36).Theirsettingsarecomparable totheonesthat, in latertimes,haveoften provided strong evidence of 
re, such as Bau de l
 Aubesier,Grotte XVI, and Lazaret in France; Bolomor Cave in Spain(Dataset S1); and Middle Paleolithic/Middle Stone age caves inIsrael and in South Africa. Traces of 
re have been found in theupper part of the sequence at Arago, in layers younger than 350ka. No charcoal, no burnt bones, nor any other evidence of 
rehave been reported from any of the assemblages from the lowerlevels (dated to MIS 10
14). No charred bones or heated arti-facts have been reported from the Gran Dolina sequence (TD4
TD10). Rare charcoal particles have been found in thin sectionsof the TD6 sediments, but these sediments originate from theexterior of the cave, and there is evidence of low-energy transport(37); thus, the charcoal may not be in situ. However, the highdensity of human, faunal, and lithic remains as well as their stateof preservation and re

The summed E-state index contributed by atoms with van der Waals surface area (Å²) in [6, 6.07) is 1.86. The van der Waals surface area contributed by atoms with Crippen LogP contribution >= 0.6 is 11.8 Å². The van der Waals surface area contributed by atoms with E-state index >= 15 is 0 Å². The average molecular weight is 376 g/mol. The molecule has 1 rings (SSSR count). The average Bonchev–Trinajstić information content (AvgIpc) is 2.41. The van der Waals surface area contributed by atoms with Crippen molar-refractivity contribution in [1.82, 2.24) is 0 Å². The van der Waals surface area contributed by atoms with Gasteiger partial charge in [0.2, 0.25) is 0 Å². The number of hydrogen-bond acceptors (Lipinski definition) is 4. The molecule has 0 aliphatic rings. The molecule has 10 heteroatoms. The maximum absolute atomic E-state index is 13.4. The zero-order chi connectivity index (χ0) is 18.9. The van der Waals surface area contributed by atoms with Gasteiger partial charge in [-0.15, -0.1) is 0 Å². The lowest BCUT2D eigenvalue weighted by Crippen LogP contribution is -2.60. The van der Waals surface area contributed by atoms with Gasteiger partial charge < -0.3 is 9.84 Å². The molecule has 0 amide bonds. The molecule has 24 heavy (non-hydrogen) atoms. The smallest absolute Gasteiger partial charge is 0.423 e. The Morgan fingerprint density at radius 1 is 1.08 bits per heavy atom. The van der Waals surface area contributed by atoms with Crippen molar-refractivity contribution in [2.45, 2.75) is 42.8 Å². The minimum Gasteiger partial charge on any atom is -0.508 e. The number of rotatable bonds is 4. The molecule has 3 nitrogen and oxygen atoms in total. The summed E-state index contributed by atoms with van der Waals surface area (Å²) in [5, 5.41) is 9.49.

tting studies (38, 39) clearly indicate anoccupation in situ with little postdepositional disturbance. Theabsence of any heated material from the long sequences of GranDolina and Arago, both documenting hominin occupations overseveral hundred thousand years (36, 40), is striking. This is astrong pattern, which can be tested by future work at otherhominin habitation sites. We suggest that the European recorddisplaysastrongsignal,inthesensethat, from
400to300kaago,many proxies indicate a habitual use of 
re, but from the pre-ceding 700 ka of hominin presence in Europe, we have no evi-dence for
re use.From around MIS 9, we